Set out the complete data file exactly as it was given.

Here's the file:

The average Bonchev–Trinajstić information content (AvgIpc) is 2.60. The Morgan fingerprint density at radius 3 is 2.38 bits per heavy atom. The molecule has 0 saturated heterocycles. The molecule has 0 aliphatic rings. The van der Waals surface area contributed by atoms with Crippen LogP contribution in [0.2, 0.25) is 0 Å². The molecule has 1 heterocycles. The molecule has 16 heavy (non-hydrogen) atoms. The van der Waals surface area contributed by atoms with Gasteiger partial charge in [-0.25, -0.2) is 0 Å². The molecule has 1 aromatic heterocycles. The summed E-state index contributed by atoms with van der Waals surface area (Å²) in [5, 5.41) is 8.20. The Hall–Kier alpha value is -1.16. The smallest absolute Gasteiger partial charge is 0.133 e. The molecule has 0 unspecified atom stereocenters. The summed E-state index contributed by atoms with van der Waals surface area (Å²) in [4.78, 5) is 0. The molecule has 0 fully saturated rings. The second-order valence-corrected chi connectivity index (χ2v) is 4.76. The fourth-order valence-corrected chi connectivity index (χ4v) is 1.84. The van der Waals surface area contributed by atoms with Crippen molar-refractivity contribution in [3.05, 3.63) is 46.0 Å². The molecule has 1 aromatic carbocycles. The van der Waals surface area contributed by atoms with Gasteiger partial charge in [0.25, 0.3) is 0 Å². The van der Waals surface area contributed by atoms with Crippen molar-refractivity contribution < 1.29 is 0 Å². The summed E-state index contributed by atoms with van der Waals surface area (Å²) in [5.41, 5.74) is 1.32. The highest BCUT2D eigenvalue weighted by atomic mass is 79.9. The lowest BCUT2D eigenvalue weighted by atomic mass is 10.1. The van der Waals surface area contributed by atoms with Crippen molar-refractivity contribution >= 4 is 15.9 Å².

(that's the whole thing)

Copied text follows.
The average Bonchev–Trinajstić information content (AvgIpc) is 2.60. The Morgan fingerprint density at radius 3 is 2.38 bits per heavy atom. The molecule has 0 saturated heterocycles. The molecule has 0 aliphatic rings. The van der Waals surface area contributed by atoms with Crippen LogP contribution in [0.2, 0.25) is 0 Å². The molecule has 1 heterocycles. The molecule has 16 heavy (non-hydrogen) atoms. The van der Waals surface area contributed by atoms with Gasteiger partial charge in [-0.25, -0.2) is 0 Å². The molecule has 1 aromatic heterocycles. The summed E-state index contributed by atoms with van der Waals surface area (Å²) in [5, 5.41) is 8.20. The Hall–Kier alpha value is -1.16. The smallest absolute Gasteiger partial charge is 0.133 e. The molecule has 0 unspecified atom stereocenters. The summed E-state index contributed by atoms with van der Waals surface area (Å²) in [4.78, 5) is 0. The molecule has 0 fully saturated rings. The second-order valence-corrected chi connectivity index (χ2v) is 4.76. The fourth-order valence-corrected chi connectivity index (χ4v) is 1.84. The van der Waals surface area contributed by atoms with Crippen molar-refractivity contribution in [3.05, 3.63) is 46.0 Å². The molecule has 1 aromatic carbocycles. The van der Waals surface area contributed by atoms with Gasteiger partial charge in [0.25, 0.3) is 0 Å². The van der Waals surface area contributed by atoms with Crippen molar-refractivity contribution < 1.29 is 0 Å². The summed E-state index contributed by atoms with van der Waals surface area (Å²) in [5.41, 5.74) is 1.32. The highest BCUT2D eigenvalue weighted by atomic mass is 79.9. The lowest BCUT2D eigenvalue weighted by atomic mass is 10.1. The van der Waals surface area contributed by atoms with Crippen molar-refractivity contribution >= 4 is 15.9 Å².